Purchasing a home can be an exciting time, until you find out your real estate agent has not been telling you the truth. At least, that is what happened in Denver last month.
Four Denver residents sued their realtor after discovering he "misrepresented [their] homeowners' rights" to the lake behind their homes. According to a Denver news station, the residents claim that the realtor did not alert them that they needed a "water storage right" to use the lake for recreational purposes, such as boating or fishing. Without the proper water rights, the city might drain the lake.
The residents claim that the realtor was aware of the unlawful use of the lake. According to the lawsuit, the realtor also is a resident on the lake and was serving on the homeowners' association board when a water company determined that the homeowners did not have proper water storage rights. However, the residents claim he never alerted them to this information when they were buying their homes. Tragically, one of the residents paid more than $700,000 for his lakefront view.
Water rights in Colorado can be complex. Colorado instituted water rights in the late 1800s when water was in short supply. While the public has the right to natural water sources, residents on lakefronts need storage rights for man-made lakes. If a lake was filled by a natural source, such as a nearby stream, the residents generally would not need to acquire storage rights.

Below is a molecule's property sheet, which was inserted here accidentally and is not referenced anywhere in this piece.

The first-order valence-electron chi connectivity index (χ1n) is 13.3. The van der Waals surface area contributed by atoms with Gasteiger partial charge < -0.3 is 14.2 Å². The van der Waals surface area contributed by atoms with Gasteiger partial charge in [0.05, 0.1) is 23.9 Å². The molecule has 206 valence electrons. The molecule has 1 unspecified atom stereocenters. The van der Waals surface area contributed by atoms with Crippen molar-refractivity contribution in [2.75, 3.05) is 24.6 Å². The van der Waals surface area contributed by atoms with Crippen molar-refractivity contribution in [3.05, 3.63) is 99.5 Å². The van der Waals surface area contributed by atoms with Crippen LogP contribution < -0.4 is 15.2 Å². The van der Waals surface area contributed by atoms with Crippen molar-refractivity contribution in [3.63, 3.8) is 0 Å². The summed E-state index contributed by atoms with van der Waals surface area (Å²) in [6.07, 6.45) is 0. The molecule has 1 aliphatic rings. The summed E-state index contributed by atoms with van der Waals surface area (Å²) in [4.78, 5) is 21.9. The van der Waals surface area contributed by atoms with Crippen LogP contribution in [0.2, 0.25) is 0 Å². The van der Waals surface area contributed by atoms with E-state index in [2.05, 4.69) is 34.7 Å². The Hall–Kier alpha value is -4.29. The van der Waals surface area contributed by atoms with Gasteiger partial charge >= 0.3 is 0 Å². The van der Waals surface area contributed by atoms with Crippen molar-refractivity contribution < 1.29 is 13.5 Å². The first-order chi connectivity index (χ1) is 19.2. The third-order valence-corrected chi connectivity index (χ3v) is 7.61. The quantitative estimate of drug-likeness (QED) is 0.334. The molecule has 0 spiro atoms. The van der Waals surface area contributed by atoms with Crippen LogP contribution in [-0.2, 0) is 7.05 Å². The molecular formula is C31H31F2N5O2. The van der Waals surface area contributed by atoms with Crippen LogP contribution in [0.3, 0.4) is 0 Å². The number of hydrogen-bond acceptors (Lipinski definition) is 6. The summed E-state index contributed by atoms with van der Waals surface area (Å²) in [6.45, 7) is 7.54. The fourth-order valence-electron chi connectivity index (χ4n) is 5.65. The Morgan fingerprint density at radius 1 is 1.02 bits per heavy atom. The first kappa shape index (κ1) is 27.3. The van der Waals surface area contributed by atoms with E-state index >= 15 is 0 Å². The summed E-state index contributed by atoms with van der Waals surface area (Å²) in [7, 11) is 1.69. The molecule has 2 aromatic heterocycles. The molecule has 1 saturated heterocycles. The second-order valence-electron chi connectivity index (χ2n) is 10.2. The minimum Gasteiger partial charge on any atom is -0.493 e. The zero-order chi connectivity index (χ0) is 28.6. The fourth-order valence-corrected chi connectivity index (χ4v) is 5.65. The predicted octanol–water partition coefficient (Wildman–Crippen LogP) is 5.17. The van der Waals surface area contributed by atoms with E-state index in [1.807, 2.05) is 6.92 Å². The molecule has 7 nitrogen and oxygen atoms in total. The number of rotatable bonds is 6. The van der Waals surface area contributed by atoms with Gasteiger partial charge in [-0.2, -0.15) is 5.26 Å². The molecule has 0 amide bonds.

Unfortunately, water storage rights in Colorado can be an additional $75,000 per property. Without proper storage rights, water can only legally reside in a man-made lake for up to three days. These Denver residents might now face the option of paying a large sum of money or living without a lake.
If you are considering buying a property in Colorado, consult with an experienced real estate attorney to determine if you need to acquire water rights. Lakes are one of the most beautiful aspects of Colorado; make sure you can use yours when you purchase a lakefront home.